The Right Place
Bleeding hearts prefer light shade, and will grow in full sun only in areas with cool summers. They do well in woodsy areas that have dappled light. Their fringed cousins can handle more sun. Plant either type in a light-textured, moist, soil rich in organic matter that is on the acid side (pH 6.0 to 6.5). They won't grow well in clayey or waterlogged soils. Site them in a sheltered area, away from wind. Plant bleeding hearts in early spring or in the fall, and space them 2 feet apart
Planting Nursery Stock
Common bleeding heart plants are usually packaged bare-root, similar to the way hybrid tea roses are sold. Plant them in early spring or in the fall. They have deep, fleshy roots, so loosen the soil with a trowel to a depth of a foot or more, remove rocks and debris, and add organic matter such as peat moss, chopped leaves or compost to enrich the soil if it is poor. Level the planting area and then dig a hole about as deep as the plant roots are long, so that the crown of the plant (where the roots meet the stems) is at soil level. Set the plant in the hole and fill in around the bare roots with loose soil, firming it gently to eliminate air pockets. Then water well and mulch the area over the roots with some organic material.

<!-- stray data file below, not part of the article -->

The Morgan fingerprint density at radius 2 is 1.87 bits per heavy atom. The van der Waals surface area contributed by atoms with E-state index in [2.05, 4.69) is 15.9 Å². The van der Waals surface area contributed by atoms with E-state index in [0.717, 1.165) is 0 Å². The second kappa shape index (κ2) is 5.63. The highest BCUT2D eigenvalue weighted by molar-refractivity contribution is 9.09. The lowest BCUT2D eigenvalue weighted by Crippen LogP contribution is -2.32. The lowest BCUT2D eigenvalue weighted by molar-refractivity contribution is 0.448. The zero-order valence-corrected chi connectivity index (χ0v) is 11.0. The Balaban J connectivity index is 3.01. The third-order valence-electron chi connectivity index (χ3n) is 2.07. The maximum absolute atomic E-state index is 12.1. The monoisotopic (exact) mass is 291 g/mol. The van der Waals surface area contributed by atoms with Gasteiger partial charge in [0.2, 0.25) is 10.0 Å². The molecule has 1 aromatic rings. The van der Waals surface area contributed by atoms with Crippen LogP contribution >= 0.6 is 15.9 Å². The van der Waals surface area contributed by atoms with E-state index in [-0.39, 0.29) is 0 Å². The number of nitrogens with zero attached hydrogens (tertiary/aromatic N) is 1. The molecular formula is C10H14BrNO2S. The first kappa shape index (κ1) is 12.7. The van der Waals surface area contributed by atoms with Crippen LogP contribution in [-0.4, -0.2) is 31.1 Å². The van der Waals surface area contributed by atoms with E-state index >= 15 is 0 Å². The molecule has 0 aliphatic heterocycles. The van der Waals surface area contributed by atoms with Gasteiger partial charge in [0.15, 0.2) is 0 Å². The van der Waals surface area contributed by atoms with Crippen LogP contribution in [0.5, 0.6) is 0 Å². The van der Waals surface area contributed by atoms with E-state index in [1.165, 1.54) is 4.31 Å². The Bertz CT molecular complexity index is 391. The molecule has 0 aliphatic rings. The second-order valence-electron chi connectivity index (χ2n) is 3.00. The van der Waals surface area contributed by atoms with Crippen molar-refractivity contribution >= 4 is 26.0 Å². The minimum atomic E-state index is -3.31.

Fringed bleeding hearts usually are sold as potted seedlings from the nursery or garden center. Prepare the planting area as described above. Dig a hole about the size of the container the seedling is in. Gently remove the plant from its pot and loosen or clip off any roots that are tangled or matted from being confined to the container. Set the plant in the hole, taking care that it is at the same level in the soil as it was in its pot. Fill in the hole with plain, loose soil, firm it around the plant and water well. Plant containerized plants anytime during the growing season, spaced about 1 foot apart. In 4 or 5 seasons, each plant will develop into a large clump that will need dividing.